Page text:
- Category: Valley garden
The underside of the leaves, the stems, and the exterior of the bud are covered with tapered thorns. Thick veins filled with air criss-cross the underside of the leaves, allowing them to float. The flowers which rise up above the water are extremely fragrant and have an extraordinary manner of blooming: the first day they are white, and female; the second, they are red, and become male. The female flower opens at dusk and remains open until the late morning of the following day, when it closes. The male flower opens in the late afternoon, when the petals and calyx have become a red-purple colour. In one night the flower changes sex and color, until finally it sinks into the water and disappears.
The Victoria amazonica grows in the rivers which form the basin of the Amazon, and was discovered by a German botanist Thaddaeus Haenke in 1801. It was introduced to Europe, when Joseph Paxton, the head gardener of the Duke of Devonshire, was able to induce it to bloom in 1840, in a specially-constructed greenhouse. It instantly became a highly sought-after marvel. We are members of the “Victoria Conservancy,” an American association for the conservation of Victoria, which provides seeds and advice on its cultivation. Our tropical greenhouse, the “Victoria House,” contains a pool which is dominated by the “Bocca,” a sculpture by Simon Verity that reproduces the mask painted by the British artist John Piper on the curtain for performances of Façade (William Walton’s famous setting of poems by Edith Sitwell).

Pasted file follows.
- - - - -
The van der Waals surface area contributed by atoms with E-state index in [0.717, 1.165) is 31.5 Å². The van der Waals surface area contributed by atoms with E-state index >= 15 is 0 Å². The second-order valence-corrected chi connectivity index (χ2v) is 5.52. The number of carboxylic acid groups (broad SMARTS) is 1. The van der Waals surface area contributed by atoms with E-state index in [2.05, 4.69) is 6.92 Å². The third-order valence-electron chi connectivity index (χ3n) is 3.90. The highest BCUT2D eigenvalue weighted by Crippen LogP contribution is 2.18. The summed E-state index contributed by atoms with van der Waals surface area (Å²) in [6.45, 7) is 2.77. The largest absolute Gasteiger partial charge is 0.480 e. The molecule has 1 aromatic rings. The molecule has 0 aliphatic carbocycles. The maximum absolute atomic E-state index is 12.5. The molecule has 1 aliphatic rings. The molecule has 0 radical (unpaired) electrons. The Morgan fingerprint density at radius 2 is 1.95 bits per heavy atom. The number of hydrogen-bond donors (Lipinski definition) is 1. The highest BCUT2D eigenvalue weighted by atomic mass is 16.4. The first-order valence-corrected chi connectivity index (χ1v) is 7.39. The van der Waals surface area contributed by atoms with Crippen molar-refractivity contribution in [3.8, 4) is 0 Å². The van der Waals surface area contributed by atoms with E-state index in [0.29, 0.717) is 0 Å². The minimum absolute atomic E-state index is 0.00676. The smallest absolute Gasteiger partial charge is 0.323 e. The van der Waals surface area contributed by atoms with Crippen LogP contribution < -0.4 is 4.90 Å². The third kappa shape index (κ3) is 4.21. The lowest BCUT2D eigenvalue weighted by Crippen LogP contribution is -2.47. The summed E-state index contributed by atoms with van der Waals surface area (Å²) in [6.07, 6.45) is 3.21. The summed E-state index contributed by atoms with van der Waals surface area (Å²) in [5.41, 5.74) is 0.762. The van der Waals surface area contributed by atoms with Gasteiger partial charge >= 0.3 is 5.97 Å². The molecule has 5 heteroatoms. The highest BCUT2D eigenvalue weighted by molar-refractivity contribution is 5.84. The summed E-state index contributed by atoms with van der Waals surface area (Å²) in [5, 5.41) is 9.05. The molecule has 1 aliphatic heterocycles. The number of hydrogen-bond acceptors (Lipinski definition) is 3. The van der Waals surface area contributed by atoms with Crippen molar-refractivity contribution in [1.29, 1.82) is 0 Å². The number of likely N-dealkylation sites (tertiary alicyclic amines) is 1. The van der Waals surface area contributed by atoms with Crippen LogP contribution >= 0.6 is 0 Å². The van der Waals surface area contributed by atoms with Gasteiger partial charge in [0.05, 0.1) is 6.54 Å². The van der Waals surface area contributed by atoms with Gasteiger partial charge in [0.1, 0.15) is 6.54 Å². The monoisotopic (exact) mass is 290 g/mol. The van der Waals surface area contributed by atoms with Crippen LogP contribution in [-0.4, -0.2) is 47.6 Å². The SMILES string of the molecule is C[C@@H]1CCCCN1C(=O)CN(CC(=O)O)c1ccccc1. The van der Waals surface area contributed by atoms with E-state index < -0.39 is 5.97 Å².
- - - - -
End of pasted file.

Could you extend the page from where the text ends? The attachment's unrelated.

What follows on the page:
Inside the greenhouse, we cultivate orchids, bromeliads, aroids, and two splendid creepers: Strongylodon macrobotrys (from the Philippines) with emerald green clusters of flowers, and Thumbergia misoriensis, with its red and yellow flowers. A scale reproduction of “Victoria’s House” was presented at the La Mortella stand in the Grand Marquee of the Chelsea Flower Show in May of 2000.